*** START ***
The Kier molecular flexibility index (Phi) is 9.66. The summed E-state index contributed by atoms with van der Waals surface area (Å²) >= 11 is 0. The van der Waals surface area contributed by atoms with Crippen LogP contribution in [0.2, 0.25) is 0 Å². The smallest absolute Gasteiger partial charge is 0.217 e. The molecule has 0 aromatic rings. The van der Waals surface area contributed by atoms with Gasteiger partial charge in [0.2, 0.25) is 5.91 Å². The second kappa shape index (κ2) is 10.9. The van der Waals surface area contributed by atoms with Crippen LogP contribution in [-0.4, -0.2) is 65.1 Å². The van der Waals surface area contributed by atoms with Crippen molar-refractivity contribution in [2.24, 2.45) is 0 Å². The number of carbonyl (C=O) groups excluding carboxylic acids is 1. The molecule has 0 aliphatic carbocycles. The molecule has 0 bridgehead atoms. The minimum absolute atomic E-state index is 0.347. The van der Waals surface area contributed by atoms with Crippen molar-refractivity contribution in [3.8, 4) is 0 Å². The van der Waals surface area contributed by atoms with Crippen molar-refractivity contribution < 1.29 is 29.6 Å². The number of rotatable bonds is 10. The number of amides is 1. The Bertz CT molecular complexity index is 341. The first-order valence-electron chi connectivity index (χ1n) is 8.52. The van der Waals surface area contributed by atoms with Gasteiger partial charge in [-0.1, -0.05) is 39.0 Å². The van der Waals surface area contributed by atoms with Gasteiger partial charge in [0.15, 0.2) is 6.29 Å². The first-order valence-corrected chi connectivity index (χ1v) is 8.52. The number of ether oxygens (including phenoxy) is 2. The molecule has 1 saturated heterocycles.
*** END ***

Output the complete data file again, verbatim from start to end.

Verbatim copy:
The Kier molecular flexibility index (Phi) is 9.66. The summed E-state index contributed by atoms with van der Waals surface area (Å²) >= 11 is 0. The van der Waals surface area contributed by atoms with Crippen LogP contribution in [0.2, 0.25) is 0 Å². The smallest absolute Gasteiger partial charge is 0.217 e. The molecule has 0 aromatic rings. The van der Waals surface area contributed by atoms with Gasteiger partial charge in [0.2, 0.25) is 5.91 Å². The second kappa shape index (κ2) is 10.9. The van der Waals surface area contributed by atoms with Crippen LogP contribution in [-0.4, -0.2) is 65.1 Å². The van der Waals surface area contributed by atoms with Crippen molar-refractivity contribution in [2.24, 2.45) is 0 Å². The number of carbonyl (C=O) groups excluding carboxylic acids is 1. The molecule has 0 aliphatic carbocycles. The molecule has 0 bridgehead atoms. The minimum absolute atomic E-state index is 0.347. The van der Waals surface area contributed by atoms with Crippen molar-refractivity contribution in [3.8, 4) is 0 Å². The van der Waals surface area contributed by atoms with Crippen molar-refractivity contribution < 1.29 is 29.6 Å². The number of rotatable bonds is 10. The number of amides is 1. The Bertz CT molecular complexity index is 341. The first-order valence-electron chi connectivity index (χ1n) is 8.52. The van der Waals surface area contributed by atoms with Gasteiger partial charge in [-0.1, -0.05) is 39.0 Å². The van der Waals surface area contributed by atoms with Gasteiger partial charge in [0.15, 0.2) is 6.29 Å². The first-order valence-corrected chi connectivity index (χ1v) is 8.52. The number of ether oxygens (including phenoxy) is 2. The molecule has 1 saturated heterocycles.